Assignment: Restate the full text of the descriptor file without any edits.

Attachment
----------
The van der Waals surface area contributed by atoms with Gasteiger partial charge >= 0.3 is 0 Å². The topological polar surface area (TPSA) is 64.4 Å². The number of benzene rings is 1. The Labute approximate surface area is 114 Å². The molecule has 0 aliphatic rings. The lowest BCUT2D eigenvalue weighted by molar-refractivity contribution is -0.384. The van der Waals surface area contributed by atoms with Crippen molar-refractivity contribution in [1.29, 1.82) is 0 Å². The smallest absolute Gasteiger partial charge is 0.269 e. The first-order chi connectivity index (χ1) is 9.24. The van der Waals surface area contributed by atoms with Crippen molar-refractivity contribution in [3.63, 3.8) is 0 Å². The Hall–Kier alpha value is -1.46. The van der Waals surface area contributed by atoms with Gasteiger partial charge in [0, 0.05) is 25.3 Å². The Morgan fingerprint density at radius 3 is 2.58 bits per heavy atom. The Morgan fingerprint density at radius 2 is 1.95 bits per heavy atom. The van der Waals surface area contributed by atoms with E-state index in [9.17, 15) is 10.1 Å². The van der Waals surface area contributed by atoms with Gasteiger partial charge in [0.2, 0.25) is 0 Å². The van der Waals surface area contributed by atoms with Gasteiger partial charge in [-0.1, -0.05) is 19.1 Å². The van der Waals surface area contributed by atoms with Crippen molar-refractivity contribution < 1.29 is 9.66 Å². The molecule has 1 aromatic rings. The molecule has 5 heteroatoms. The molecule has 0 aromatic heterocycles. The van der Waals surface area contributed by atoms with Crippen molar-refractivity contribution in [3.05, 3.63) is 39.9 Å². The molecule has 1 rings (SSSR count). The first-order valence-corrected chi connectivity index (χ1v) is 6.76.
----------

The van der Waals surface area contributed by atoms with Gasteiger partial charge >= 0.3 is 0 Å². The topological polar surface area (TPSA) is 64.4 Å². The number of benzene rings is 1. The Labute approximate surface area is 114 Å². The molecule has 0 aliphatic rings. The lowest BCUT2D eigenvalue weighted by molar-refractivity contribution is -0.384. The van der Waals surface area contributed by atoms with Crippen molar-refractivity contribution in [1.29, 1.82) is 0 Å². The smallest absolute Gasteiger partial charge is 0.269 e. The first-order chi connectivity index (χ1) is 9.24. The van der Waals surface area contributed by atoms with Crippen molar-refractivity contribution in [3.63, 3.8) is 0 Å². The Hall–Kier alpha value is -1.46. The van der Waals surface area contributed by atoms with Gasteiger partial charge in [0, 0.05) is 25.3 Å². The Morgan fingerprint density at radius 3 is 2.58 bits per heavy atom. The Morgan fingerprint density at radius 2 is 1.95 bits per heavy atom. The van der Waals surface area contributed by atoms with E-state index in [9.17, 15) is 10.1 Å². The van der Waals surface area contributed by atoms with Gasteiger partial charge in [0.2, 0.25) is 0 Å². The van der Waals surface area contributed by atoms with Gasteiger partial charge in [-0.1, -0.05) is 19.1 Å². The van der Waals surface area contributed by atoms with Crippen molar-refractivity contribution < 1.29 is 9.66 Å². The molecule has 1 aromatic rings. The molecule has 5 heteroatoms. The molecule has 0 aromatic heterocycles. The van der Waals surface area contributed by atoms with Crippen molar-refractivity contribution in [3.05, 3.63) is 39.9 Å². The molecule has 1 rings (SSSR count). The first-order valence-corrected chi connectivity index (χ1v) is 6.76.